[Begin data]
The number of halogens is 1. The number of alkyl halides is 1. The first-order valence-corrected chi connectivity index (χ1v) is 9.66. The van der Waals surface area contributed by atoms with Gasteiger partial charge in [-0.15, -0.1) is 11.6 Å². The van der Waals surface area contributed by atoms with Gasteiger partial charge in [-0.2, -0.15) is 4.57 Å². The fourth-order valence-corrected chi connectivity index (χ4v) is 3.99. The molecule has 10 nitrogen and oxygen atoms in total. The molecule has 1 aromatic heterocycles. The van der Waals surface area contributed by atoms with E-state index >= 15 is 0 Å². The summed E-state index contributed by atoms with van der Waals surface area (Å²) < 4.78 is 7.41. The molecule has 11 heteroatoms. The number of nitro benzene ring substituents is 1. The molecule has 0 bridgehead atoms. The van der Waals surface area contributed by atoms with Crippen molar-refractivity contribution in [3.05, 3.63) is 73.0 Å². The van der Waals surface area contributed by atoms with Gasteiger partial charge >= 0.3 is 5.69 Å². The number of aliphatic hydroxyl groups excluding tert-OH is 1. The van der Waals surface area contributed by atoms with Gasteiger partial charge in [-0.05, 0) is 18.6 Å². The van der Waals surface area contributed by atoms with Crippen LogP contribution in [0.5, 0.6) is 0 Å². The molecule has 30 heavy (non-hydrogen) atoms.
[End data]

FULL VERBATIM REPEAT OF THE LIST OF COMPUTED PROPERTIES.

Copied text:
The number of halogens is 1. The number of alkyl halides is 1. The first-order valence-corrected chi connectivity index (χ1v) is 9.66. The van der Waals surface area contributed by atoms with Gasteiger partial charge in [-0.15, -0.1) is 11.6 Å². The van der Waals surface area contributed by atoms with Gasteiger partial charge in [-0.2, -0.15) is 4.57 Å². The fourth-order valence-corrected chi connectivity index (χ4v) is 3.99. The molecule has 10 nitrogen and oxygen atoms in total. The molecule has 1 aromatic heterocycles. The van der Waals surface area contributed by atoms with E-state index >= 15 is 0 Å². The summed E-state index contributed by atoms with van der Waals surface area (Å²) < 4.78 is 7.41. The molecule has 11 heteroatoms. The number of nitro benzene ring substituents is 1. The molecule has 0 bridgehead atoms. The van der Waals surface area contributed by atoms with Crippen molar-refractivity contribution in [3.05, 3.63) is 73.0 Å². The van der Waals surface area contributed by atoms with Gasteiger partial charge >= 0.3 is 5.69 Å². The number of aliphatic hydroxyl groups excluding tert-OH is 1. The van der Waals surface area contributed by atoms with Gasteiger partial charge in [-0.05, 0) is 18.6 Å². The van der Waals surface area contributed by atoms with Crippen LogP contribution in [0.5, 0.6) is 0 Å². The molecule has 30 heavy (non-hydrogen) atoms.